"But we basically never do that. I always know where I need to improve, where I need to get better. Turn one in Qatar, I don’t know. I normally feel quite good on that corner. Since being with Honda, I’ve got a lot more feedback than what I had with Ducati and I immediately felt better. And, yeah, I was able to crack the gas open quite early I guess and, yeah, that helped me drive through the corner rather than try and take the big wide line, and wide sweep through it."
Q. Other riders believe your corner entry speed is off the charts. Do you feel the front end of the Honda allows you to do it with more confidence?
Casey Stoner says: "With the Honda I’ve definitely got a lot more confidence in the front end. Not always, but when we’ve got it working right then we know what it’s doing. If it does go, it normally gives you a bit more of a warning as well. The whole chassis will flex in a different way. You’ll feel the front go and you’ll be able to pull it back.
"And so it’s quite refreshing to be on a Honda this year and be able to push into corners. I know that when the front does go it’s pretty much going to give me a warning first and that’s something easier for me to live with because I’m able to pick up the bike a bit quicker and stay upright. My corner entry used to be one of my weakest points.
"When I arrived, my first year in MotoGP, 250 and 125 period, my braking point was one of my worst. So now I’ve made it one of my best and being able to trail brake all the way in and get the bike turned in the middle. I’ve worked on a lot of things that I knew I needed to get my weak points stronger. I think the best thing you can be as a rider is admitting where you’re weaker and working on those areas rather than just blaming other things and blaming your equipment."
Q. What are you working on now?
Casey Stoner says: "That’s for me to know. That’s something race by race, weekend by weekend you work on whatever area you’re struggling through the most or what you need to work on. Corner by corner it’s different on every track, so you need to work on those areas. Braking was one of my biggest weakness, but it was a big weakness compared to the rest of my riding. So really concentrated on that, getting the right set-up, getting a better feel for it and it became one of my strongest. I haven’t really got a big weak point now, not like I was with braking, so now I can just sort of work on all of them to try and balance it out as much as I can."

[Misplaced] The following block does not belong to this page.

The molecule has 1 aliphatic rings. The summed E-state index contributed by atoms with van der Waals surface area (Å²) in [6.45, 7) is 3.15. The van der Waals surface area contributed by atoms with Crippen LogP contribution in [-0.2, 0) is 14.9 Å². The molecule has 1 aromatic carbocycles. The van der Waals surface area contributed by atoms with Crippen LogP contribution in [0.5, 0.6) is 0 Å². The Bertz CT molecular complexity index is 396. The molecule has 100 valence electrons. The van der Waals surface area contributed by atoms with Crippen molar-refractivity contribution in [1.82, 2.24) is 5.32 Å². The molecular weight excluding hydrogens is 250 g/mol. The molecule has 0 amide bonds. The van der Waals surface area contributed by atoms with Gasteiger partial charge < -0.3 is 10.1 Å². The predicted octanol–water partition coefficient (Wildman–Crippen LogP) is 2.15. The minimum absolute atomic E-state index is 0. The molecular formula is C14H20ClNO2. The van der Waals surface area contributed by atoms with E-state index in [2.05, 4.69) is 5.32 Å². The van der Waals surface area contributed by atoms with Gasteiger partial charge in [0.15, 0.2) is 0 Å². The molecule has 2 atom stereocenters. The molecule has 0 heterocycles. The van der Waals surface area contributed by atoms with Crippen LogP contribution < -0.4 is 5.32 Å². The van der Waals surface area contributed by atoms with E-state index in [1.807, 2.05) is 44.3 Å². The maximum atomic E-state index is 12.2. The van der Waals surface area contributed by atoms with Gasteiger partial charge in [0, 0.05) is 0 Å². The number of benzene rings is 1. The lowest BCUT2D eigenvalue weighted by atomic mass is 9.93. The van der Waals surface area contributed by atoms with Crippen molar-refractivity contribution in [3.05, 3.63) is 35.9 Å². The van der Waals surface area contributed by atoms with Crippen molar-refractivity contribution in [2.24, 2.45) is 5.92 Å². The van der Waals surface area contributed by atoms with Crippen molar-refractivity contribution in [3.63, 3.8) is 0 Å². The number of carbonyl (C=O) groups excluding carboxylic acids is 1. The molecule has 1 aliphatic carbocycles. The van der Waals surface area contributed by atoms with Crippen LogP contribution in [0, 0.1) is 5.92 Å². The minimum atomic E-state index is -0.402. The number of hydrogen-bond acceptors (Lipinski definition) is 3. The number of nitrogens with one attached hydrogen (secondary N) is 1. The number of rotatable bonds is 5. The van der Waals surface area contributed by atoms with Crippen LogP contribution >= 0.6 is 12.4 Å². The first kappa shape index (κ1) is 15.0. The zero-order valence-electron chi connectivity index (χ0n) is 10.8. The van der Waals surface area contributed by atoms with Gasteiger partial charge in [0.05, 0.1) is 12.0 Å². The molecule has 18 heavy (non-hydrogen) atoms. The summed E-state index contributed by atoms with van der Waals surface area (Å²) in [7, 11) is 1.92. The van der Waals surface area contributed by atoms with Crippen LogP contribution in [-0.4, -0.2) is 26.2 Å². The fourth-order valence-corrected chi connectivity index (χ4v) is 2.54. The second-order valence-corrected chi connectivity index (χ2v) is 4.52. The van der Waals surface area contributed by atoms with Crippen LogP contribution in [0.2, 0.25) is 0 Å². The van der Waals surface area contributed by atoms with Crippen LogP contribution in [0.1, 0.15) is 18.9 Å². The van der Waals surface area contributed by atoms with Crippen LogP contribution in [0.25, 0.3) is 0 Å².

Q. Phillip Island is your favorite track.
"It’s very similar to Mugello, really, and Brno. It’s fast, flowing. I don’t really like turn one because of all the bumps on the inside, but the rest of the track’s quite smooth, but it flows and it’s got uphill, downhill. There’s that many different things to it. And on a MotoGP bike, you can really open that thing up for a long time in a lot of places and that’s rare these days. On a 125 it was too boring for me, even on a 250 it was open too long.
"There was nothing happening. But with a MotoGP bike you can really get that throttle open and wind it out a bit. And that’s what’s exciting for me. Gets the adrenaline pumping a bit more. There’s a few corners there that you’re able to slide through in some pretty high gears and some pretty high corner speeds. So it’s just a lot of fun for me. The way the banking camber, everything goes, it’s really a nice to track. It’s like a roller coaster. Yeah, you’re able to ride these bikes a bit faster."
Q. A number of riders had front tyre problems at Assen and Mugello. One explanation was too much trail braking. Do you find it has an effect on front tire wear?